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Delayed, But The Curse Of The Trocadero Might Finally Be Lifted As Redevelopment Gets Green Light

The revised plans for the Trocadero.

It is one of London property’s greatest enigmas.

The Trocadero sits in one of the best retail and leisure locations in the city, at the point where tourist meccas Leicester Square and Piccadilly Circus meet.

But it has a history of failure like few other famous buildings. In the past 30 years it has been in receivership, housed an indoor theme park that was a high-profile failure and more recently lain mostly unoccupied.

But that could finally be about to change. On 6 March owner Criterion Capital received approval for a revised planning application to redevelop the 600K SF building into a 740-bed pod hotel.

Things may yet go awry. Criterion had plans for a smaller hotel which received consent in 2014 and was due to be completed in 2017 but which were ultimately shelved for this revised scheme. But this once-grand building may finally be coming back to life.

The Trocadero occupies a whole city block and is one building split into separate elements that contain shops, restaurants and a cinema, with much of the upper floors completely unused. The once-grand building is now dowdy with multiple empty retail units.

The Trocadero in London has multiple empty units.

Criterion’s plans would combine this into a single hotel. Under its previous plan the hotel was set to be operated by Accor under its Ibis brand, but a report that was part of the revised planning application said that a brand for the hotel was yet to be decided. Criterion and Accor did not respond to requests for comment.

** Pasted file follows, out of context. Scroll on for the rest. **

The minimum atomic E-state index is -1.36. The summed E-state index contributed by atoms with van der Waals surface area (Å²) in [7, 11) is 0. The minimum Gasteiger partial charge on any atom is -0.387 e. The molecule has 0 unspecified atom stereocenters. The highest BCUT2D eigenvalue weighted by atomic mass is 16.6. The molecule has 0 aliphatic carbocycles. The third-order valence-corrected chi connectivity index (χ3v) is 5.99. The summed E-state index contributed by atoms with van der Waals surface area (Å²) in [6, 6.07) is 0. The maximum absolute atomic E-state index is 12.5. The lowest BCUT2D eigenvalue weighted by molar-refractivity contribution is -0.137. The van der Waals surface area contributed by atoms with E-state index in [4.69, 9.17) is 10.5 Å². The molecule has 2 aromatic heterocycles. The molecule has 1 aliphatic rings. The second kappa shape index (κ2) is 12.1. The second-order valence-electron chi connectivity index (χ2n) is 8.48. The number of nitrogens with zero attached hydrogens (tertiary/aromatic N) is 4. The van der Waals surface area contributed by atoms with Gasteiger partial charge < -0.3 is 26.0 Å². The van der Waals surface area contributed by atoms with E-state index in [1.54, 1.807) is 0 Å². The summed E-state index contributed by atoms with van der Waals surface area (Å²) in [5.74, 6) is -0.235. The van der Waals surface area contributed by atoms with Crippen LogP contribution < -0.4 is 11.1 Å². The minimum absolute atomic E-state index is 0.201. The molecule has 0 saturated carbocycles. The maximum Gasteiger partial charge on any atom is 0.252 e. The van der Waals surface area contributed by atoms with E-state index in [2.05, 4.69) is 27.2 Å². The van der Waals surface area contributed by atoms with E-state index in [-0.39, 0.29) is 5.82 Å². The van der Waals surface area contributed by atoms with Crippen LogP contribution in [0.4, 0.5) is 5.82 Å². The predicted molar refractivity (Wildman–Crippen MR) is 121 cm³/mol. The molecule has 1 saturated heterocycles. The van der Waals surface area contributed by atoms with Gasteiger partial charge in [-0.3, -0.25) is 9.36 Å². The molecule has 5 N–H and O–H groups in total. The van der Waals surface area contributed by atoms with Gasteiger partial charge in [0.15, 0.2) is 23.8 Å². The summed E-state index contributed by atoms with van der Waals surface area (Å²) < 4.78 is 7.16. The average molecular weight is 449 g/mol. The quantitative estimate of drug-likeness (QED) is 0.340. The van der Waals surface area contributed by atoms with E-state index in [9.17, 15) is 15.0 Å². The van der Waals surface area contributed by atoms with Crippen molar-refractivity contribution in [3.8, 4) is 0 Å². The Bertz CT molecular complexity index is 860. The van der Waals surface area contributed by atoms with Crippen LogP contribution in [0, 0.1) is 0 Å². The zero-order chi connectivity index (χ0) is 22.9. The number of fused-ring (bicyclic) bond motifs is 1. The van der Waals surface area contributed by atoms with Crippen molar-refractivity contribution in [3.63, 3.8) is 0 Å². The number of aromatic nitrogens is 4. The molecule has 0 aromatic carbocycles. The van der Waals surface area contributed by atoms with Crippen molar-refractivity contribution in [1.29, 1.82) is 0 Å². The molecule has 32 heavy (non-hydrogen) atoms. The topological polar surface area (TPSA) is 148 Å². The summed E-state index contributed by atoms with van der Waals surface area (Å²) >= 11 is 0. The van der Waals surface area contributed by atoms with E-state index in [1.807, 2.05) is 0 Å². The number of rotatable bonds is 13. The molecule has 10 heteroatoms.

The report said the hotel will feature pod rooms with a keyless entry system, rain showers and instant messaging with staff. It will employ 200 staff.

“The guest rooms are designed as ‘pod’ type rooms where the environment is internalised and the traditional window is omitted. This enables a highly efficient and effective layout of the guest bedrooms,” the report said. “The aim is to offer a new hub of affordable accommodation within the very heart of London.”

As well as the hotel the building will include a 17.5K SF rooftop bar and a 4.5K SF pool and terrace.

The Trocadero was built in 1896 and featured a restaurant with grand opera stylings and Arthurian murals on the walls, in keeping with the baroque exterior.

The restaurant closed in 1965 and the building lay vacant for almost 20 years before reopening in 1984 as a tourist-led leisure attraction featuring shops, restaurants and a cinema.

The escalator to Segaworld in the Trocadero.

But the scheme did not prosper, changing hands a few times before falling into receivership in 1993 while owned by Irish firm Power Corp.

In 1994 Nick Leslau’s Burford bought the building for £94M and undertook a major refurbishment which included installing a Segaworld arcade complex and fair rides. The scheme was a failure and closed down in the early 2000s.

“I tried to bring the world’s first indoor virtual reality theme park at the Trocadero centre in Piccadilly Circus but it bombed and that hurt because it was such a public failure,” Leslau told City A.M. “It did make money but it wasn’t about the money, it was about the vision.”

In 2005 Golfrate, one of the vehicles of Criterion owner Asif Aziz, bought the building for £220M, and various plans for the scheme have come and gone. Plans for an Ibis hotel date back to 2007.

The building was refinanced by Aviva in 2015 as part of a wider £937M refinancing undertaken by Criterion.

No timeline for the redevelopment was specified in the revised application. The plans approved in 2014 were set to take three years, which would put completion at 2021 at the earliest.

There is still a ways to go, but the Trocadero might finally live up to its potential again.